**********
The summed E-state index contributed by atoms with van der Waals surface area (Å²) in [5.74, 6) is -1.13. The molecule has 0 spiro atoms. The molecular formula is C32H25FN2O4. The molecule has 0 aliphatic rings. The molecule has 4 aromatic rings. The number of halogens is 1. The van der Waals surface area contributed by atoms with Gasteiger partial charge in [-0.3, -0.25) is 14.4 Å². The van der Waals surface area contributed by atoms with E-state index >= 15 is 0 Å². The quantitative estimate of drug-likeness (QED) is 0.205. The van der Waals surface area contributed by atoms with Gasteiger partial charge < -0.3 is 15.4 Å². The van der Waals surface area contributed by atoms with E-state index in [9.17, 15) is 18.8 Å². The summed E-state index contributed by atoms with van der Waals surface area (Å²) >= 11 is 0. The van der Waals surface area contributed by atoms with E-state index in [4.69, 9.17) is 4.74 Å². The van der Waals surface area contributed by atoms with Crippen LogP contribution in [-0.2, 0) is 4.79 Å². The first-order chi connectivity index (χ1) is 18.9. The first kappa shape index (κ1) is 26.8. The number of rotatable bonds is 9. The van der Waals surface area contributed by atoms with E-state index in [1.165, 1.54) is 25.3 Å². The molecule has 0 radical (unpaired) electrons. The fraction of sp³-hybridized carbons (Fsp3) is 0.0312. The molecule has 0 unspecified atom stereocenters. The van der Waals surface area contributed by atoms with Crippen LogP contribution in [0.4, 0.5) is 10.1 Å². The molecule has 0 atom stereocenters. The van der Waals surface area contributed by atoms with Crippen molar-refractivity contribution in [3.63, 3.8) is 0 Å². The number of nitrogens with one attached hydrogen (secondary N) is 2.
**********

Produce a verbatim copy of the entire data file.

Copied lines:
The summed E-state index contributed by atoms with van der Waals surface area (Å²) in [5.74, 6) is -1.13. The molecule has 0 spiro atoms. The molecular formula is C32H25FN2O4. The molecule has 0 aliphatic rings. The molecule has 4 aromatic rings. The number of halogens is 1. The van der Waals surface area contributed by atoms with Gasteiger partial charge in [-0.3, -0.25) is 14.4 Å². The van der Waals surface area contributed by atoms with E-state index >= 15 is 0 Å². The quantitative estimate of drug-likeness (QED) is 0.205. The van der Waals surface area contributed by atoms with Gasteiger partial charge < -0.3 is 15.4 Å². The van der Waals surface area contributed by atoms with E-state index in [9.17, 15) is 18.8 Å². The summed E-state index contributed by atoms with van der Waals surface area (Å²) >= 11 is 0. The van der Waals surface area contributed by atoms with E-state index in [4.69, 9.17) is 4.74 Å². The van der Waals surface area contributed by atoms with Crippen LogP contribution in [-0.2, 0) is 4.79 Å². The first-order chi connectivity index (χ1) is 18.9. The first kappa shape index (κ1) is 26.8. The number of rotatable bonds is 9. The van der Waals surface area contributed by atoms with E-state index in [1.165, 1.54) is 25.3 Å². The molecule has 0 radical (unpaired) electrons. The fraction of sp³-hybridized carbons (Fsp3) is 0.0312. The molecule has 0 unspecified atom stereocenters. The van der Waals surface area contributed by atoms with Crippen LogP contribution in [0.4, 0.5) is 10.1 Å². The molecule has 0 atom stereocenters. The van der Waals surface area contributed by atoms with Crippen molar-refractivity contribution in [3.63, 3.8) is 0 Å². The number of nitrogens with one attached hydrogen (secondary N) is 2.